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Eric GarnerBlack Lives Matterracial justiceU.S. politicsbernie sandersblack activismAmy GoodmanDenis MoynihanJanuary 4, 2018By taking a knee, Kaepernick sparked a movement for justiceMuch like Rosa Parks, Colin Kaepernick sat down and refused to get up. And like Rosa Parks on that Montgomery bus more than 60 years ago, Colin Kaepernick has sparked a movement.Ferguson is everywhere: The protests against impunity are just beginningAnother police killing of an unarmed man of colour. Another grand jury deciding not to indict: Not for murder. Not for manslaughter. Not for assault. Not even for reckless endangerment.Black Lives Matter in Canada too: Inside the movementWhy are Black Lives Matter movements occurring in Toronto and who is leading this movement in Canada? Find this out and more about the future of the movement here.
Categories: News for progressives

The public service has lost a crucial function

Tue, 2018-01-09 22:27
Politics in Canada

This column's topic, civil servants, may sound boring. But really it's about the surprising, almost entertaining incompetence of the Trudeau government.

Picture what they've muffed: the Inquiry on Missing and Murdered Indigenous Women; electoral reform; Bill Morneau's fairness-oriented tax bill. These weren't unpopular, they should've been doable. Yet the first keeps sinking; the second basically vanished; and tax reform limps along, wounded.

Year-end pundits' appraisals laid the blame on problems of "messaging" and communications. Trudeau's people seem to agree. Morneau said, "I've learned from this experience that we have to be very good at communicating to Canadians what it is that we're trying to achieve." I'd call that a delusion.

Why? Because they were already superb messengers before they won power. Trudeau was their message and they communicated him beautifully. When an early initiative, Syrian refugees, hit some bumps, they messaged Trudeau into Pearson airport to greet the arrivals, and smoothed it all out.

The problem is elsewhere, it's governing. That isn't so much a lost art; what's been lost is that there's an art to it at all. The bright-eyed party types, like Gerry Butts (Trudeau's minder) arrive in Ottawa with their candidates. But the civil servants were there all along. They're part of the furniture of government.

There's roughly a zillion things that can go wrong when governments try to change complex societies with new legislation or institutions. It's like opening up someone's chest or cranium; it's best to have advance knowledge and experience. Otherwise you'll probably make a mess. Surgeons can be obnoxious, but you wouldn't like to be operated on without one.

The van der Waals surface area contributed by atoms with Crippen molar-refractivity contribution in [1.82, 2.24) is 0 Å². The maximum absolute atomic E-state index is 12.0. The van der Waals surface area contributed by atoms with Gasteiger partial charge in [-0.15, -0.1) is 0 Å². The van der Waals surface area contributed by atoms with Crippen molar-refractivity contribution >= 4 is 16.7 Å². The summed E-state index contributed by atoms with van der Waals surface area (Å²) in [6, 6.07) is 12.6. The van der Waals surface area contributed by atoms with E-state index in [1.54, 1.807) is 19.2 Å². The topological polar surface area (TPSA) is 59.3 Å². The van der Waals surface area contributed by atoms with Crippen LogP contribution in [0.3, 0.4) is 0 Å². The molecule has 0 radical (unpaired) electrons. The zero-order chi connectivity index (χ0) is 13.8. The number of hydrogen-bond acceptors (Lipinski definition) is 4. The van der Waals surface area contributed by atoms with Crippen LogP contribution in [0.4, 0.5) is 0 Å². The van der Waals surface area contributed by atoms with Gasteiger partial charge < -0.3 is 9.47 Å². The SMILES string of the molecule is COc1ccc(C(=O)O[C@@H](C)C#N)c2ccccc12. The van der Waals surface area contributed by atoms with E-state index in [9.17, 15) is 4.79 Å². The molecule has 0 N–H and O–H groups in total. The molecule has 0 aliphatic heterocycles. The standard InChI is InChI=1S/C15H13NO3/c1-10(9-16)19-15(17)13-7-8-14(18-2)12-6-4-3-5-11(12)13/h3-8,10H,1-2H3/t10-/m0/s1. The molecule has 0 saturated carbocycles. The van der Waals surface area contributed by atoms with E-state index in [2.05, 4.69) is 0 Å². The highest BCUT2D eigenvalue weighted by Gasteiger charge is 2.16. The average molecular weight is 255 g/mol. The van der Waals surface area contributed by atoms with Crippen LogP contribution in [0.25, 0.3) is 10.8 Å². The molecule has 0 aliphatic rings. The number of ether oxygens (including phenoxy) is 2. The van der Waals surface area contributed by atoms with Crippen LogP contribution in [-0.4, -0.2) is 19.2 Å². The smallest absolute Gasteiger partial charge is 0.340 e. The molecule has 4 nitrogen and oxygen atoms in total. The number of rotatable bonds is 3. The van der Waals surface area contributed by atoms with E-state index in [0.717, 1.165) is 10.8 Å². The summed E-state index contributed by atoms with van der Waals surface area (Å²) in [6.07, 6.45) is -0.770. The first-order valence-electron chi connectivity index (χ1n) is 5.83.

So, for instance, nothing was wrong with Morneau's bill (aside from not touching the megabandits at the top) but no one seemed able to think it through. That's always been the special skill of the loftiest civil servants, mainly deputy ministers.

It was once a prized rank (even assistant DMs were haughty). They gloried in being called mandarins, far above the mob. Ministers could state goals. But their job then was to do and say as their deputies directed, just like in Yes, Minister, and the smart ones (who may've been stupid, it didn't matter if they had good deputies) did so. DMs spent their careers absorbing the potential traps of governing. They were the ones who awoke at night fretting over what might happen. Every difficult project needs someone doing that.

 I'm not saying they were likable, they weren't. They were rivalrous, contemptuous and insufferably arrogant. They were a caste. The last notable wave included Bernie and Sylvia Ostry, who didn't bolt when others headed for the exits in the 1980s. They didn't get rich, as you could in business, but they had power and glory: the glory of serving your country, perhaps even your species! (If that sounds corny, think of Jonas Salk refusing to patent his cure for polio. Glory rules. Mere fame or celebrity is its wan successor.)

Now take my old camp counsellor, Mickey (Marshall) Cohen. He spent 15 years DMing around Ottawa, then leveraged his imposing resumé to move on to O&Y, Molson's and other pastures; like Derek Burney and myriad others. That was in the 1980s -- when government became, as Reagan said, the problem, with business as the solution. Nice to have a theory for going greedy. Public service transformed into merely the minor leagues before you moved up to The Show.